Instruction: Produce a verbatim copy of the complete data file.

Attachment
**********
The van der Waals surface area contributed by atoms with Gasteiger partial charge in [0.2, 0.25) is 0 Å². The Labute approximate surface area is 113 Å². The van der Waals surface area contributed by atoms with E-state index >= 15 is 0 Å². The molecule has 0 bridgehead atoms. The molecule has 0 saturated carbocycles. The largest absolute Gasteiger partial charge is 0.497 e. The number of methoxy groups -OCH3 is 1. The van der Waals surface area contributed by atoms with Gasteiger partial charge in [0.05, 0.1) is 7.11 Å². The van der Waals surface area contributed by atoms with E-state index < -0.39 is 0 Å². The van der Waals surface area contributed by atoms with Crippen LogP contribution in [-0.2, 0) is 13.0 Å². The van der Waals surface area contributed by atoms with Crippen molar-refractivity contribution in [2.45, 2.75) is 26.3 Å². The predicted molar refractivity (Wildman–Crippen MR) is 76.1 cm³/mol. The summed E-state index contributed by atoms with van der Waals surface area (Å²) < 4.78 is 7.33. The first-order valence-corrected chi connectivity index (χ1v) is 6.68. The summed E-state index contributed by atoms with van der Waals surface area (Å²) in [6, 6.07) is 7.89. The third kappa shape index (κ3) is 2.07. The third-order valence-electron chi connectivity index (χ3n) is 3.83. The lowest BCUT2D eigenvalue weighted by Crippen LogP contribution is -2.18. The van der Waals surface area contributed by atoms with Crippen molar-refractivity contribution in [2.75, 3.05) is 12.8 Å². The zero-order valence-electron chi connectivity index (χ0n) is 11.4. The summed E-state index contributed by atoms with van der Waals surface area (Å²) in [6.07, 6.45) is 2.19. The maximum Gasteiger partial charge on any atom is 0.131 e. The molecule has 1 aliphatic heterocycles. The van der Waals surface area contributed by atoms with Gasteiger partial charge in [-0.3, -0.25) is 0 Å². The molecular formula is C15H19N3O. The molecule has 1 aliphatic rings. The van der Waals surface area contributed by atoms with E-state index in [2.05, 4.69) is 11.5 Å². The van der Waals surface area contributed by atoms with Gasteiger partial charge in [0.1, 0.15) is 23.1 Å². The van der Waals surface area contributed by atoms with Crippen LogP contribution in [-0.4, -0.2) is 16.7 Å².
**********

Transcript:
The van der Waals surface area contributed by atoms with Gasteiger partial charge in [0.2, 0.25) is 0 Å². The Labute approximate surface area is 113 Å². The van der Waals surface area contributed by atoms with E-state index >= 15 is 0 Å². The molecule has 0 bridgehead atoms. The molecule has 0 saturated carbocycles. The largest absolute Gasteiger partial charge is 0.497 e. The number of methoxy groups -OCH3 is 1. The van der Waals surface area contributed by atoms with Gasteiger partial charge in [0.05, 0.1) is 7.11 Å². The van der Waals surface area contributed by atoms with E-state index < -0.39 is 0 Å². The van der Waals surface area contributed by atoms with Crippen LogP contribution in [-0.2, 0) is 13.0 Å². The van der Waals surface area contributed by atoms with Crippen molar-refractivity contribution in [2.45, 2.75) is 26.3 Å². The predicted molar refractivity (Wildman–Crippen MR) is 76.1 cm³/mol. The summed E-state index contributed by atoms with van der Waals surface area (Å²) < 4.78 is 7.33. The first-order valence-corrected chi connectivity index (χ1v) is 6.68. The summed E-state index contributed by atoms with van der Waals surface area (Å²) in [6, 6.07) is 7.89. The third kappa shape index (κ3) is 2.07. The third-order valence-electron chi connectivity index (χ3n) is 3.83. The lowest BCUT2D eigenvalue weighted by Crippen LogP contribution is -2.18. The van der Waals surface area contributed by atoms with Crippen molar-refractivity contribution in [2.75, 3.05) is 12.8 Å². The zero-order valence-electron chi connectivity index (χ0n) is 11.4. The summed E-state index contributed by atoms with van der Waals surface area (Å²) in [6.07, 6.45) is 2.19. The maximum Gasteiger partial charge on any atom is 0.131 e. The molecule has 1 aliphatic heterocycles. The van der Waals surface area contributed by atoms with Gasteiger partial charge in [-0.3, -0.25) is 0 Å². The molecular formula is C15H19N3O. The molecule has 1 aliphatic rings. The van der Waals surface area contributed by atoms with E-state index in [2.05, 4.69) is 11.5 Å². The van der Waals surface area contributed by atoms with Gasteiger partial charge in [0.1, 0.15) is 23.1 Å². The van der Waals surface area contributed by atoms with Crippen LogP contribution in [-0.4, -0.2) is 16.7 Å².